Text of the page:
The Guardian (20/10/2013) has reported on the success of the ECO scheme that is responsible for most British home energy-saving measures. The PM is urged not to axe this scheme in favour for the green deal.
Recent statistics show an overwhelming 98 per cent of energy-saving measures such as home insulation installed since January 2013 has been via the energy companies obligations (ECO) scheme.
David Cameron has threatened the ECO scheme in favour of the green deal which has completed retrofits of just 219 households. A far cry from the original target of 14m UK homes by 2020. Assessment fees, high interest rates, annual fees and disconnections to services for failure to repay have led to a poor uptake of the green deal loans.
It's clear that Britain's homeowners are placing a priority on making their homes more energy efficient through measures such as home insulation.
The furious debate over rising energy costs has led the prime minister to review all the levies on bills, including schemes such as ECO. Some energy companies have lobbied the PM to cut the scheme as they are lagging far behind in delivering their ECO obligations. Such a move could be "unforgivable" said the government's own fuel property adviser and warned that 30,000 jobs would be at risk if ECO was scrapped.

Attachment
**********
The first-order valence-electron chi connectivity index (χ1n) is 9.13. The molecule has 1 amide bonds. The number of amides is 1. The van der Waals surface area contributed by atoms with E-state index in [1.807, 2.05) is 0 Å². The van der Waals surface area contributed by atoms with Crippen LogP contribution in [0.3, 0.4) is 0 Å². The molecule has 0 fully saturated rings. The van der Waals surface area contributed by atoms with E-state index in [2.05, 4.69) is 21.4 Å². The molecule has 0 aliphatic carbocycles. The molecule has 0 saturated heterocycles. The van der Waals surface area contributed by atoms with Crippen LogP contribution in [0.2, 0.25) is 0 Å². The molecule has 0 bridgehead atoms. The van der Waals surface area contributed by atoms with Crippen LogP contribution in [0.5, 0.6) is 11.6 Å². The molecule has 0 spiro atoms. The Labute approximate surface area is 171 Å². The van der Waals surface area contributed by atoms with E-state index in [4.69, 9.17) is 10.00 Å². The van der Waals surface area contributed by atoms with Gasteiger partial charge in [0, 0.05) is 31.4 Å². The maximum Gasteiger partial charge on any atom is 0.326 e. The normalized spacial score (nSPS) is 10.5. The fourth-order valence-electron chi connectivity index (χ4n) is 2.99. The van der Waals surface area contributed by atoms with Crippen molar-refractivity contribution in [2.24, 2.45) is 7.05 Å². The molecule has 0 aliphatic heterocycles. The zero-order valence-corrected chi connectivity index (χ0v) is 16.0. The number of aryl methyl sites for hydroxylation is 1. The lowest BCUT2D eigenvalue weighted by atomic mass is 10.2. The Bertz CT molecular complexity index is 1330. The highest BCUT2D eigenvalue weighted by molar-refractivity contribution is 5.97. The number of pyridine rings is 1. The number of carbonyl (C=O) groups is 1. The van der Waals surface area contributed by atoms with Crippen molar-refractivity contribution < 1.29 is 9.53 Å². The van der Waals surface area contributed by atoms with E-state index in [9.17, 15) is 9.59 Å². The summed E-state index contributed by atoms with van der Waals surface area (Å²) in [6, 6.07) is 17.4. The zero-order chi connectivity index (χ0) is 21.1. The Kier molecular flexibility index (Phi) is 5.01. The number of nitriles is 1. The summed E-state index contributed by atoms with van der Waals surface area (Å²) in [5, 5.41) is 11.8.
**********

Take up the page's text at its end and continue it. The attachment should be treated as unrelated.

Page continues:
273,000 homes have benefited from mostly loft and cavity wall insulation and boiler replacements since the start of both schemes in January 2013.
Labour's shadow minister for energy and climate change, Jonathan Reynolds, has stated that Labour is committed to replacing the green deal if elected in 2015 as it clearly is not working. Only .07 per cent of the total green deals have been completed.
The CEO of the National Insulation Association, Neil Marshall stated that it is vital to retain ECO as it is the only government policy specifically designed to improve the energy efficiency of housing stock and thereby reducing energy bills. Other benefits include improved health, security of energy supply, job creation and tackling climate change.